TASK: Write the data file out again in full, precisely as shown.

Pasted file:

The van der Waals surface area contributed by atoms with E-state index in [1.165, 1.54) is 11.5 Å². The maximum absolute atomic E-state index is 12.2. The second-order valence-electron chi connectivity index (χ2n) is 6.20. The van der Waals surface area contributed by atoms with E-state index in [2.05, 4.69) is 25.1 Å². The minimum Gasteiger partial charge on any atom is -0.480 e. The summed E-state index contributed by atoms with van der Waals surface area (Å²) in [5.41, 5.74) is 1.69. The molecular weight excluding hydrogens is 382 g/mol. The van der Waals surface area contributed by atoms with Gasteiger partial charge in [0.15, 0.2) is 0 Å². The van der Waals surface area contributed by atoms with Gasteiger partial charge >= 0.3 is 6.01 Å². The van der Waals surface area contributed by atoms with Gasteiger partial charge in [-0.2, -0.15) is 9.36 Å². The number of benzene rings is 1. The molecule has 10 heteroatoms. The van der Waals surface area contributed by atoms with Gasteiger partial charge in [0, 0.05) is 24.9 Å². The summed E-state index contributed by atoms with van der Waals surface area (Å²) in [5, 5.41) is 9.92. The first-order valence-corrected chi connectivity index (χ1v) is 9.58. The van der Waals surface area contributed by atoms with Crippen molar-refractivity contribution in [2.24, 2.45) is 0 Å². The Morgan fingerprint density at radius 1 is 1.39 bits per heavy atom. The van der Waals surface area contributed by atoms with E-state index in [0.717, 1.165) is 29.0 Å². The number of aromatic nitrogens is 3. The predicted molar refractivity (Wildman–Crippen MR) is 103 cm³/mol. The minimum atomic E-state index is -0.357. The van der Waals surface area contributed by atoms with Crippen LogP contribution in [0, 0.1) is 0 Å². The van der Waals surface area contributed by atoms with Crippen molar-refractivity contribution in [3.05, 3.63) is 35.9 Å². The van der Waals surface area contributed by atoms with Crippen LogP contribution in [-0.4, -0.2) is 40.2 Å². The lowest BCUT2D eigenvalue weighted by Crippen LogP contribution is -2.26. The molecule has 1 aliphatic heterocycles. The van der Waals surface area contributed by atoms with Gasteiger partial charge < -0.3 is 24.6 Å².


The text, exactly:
The van der Waals surface area contributed by atoms with E-state index in [1.165, 1.54) is 11.5 Å². The maximum absolute atomic E-state index is 12.2. The second-order valence-electron chi connectivity index (χ2n) is 6.20. The van der Waals surface area contributed by atoms with E-state index in [2.05, 4.69) is 25.1 Å². The minimum Gasteiger partial charge on any atom is -0.480 e. The summed E-state index contributed by atoms with van der Waals surface area (Å²) in [5.41, 5.74) is 1.69. The molecular weight excluding hydrogens is 382 g/mol. The van der Waals surface area contributed by atoms with Gasteiger partial charge in [0.15, 0.2) is 0 Å². The van der Waals surface area contributed by atoms with Gasteiger partial charge >= 0.3 is 6.01 Å². The van der Waals surface area contributed by atoms with Gasteiger partial charge in [-0.2, -0.15) is 9.36 Å². The number of benzene rings is 1. The molecule has 10 heteroatoms. The van der Waals surface area contributed by atoms with Gasteiger partial charge in [0, 0.05) is 24.9 Å². The summed E-state index contributed by atoms with van der Waals surface area (Å²) in [5, 5.41) is 9.92. The first-order valence-corrected chi connectivity index (χ1v) is 9.58. The van der Waals surface area contributed by atoms with Crippen molar-refractivity contribution in [2.24, 2.45) is 0 Å². The Morgan fingerprint density at radius 1 is 1.39 bits per heavy atom. The van der Waals surface area contributed by atoms with E-state index in [0.717, 1.165) is 29.0 Å². The number of aromatic nitrogens is 3. The predicted molar refractivity (Wildman–Crippen MR) is 103 cm³/mol. The minimum atomic E-state index is -0.357. The van der Waals surface area contributed by atoms with Crippen LogP contribution in [0, 0.1) is 0 Å². The van der Waals surface area contributed by atoms with Crippen molar-refractivity contribution in [3.05, 3.63) is 35.9 Å². The van der Waals surface area contributed by atoms with Crippen LogP contribution in [-0.4, -0.2) is 40.2 Å². The lowest BCUT2D eigenvalue weighted by Crippen LogP contribution is -2.26. The molecule has 1 aliphatic heterocycles. The van der Waals surface area contributed by atoms with Gasteiger partial charge < -0.3 is 24.6 Å².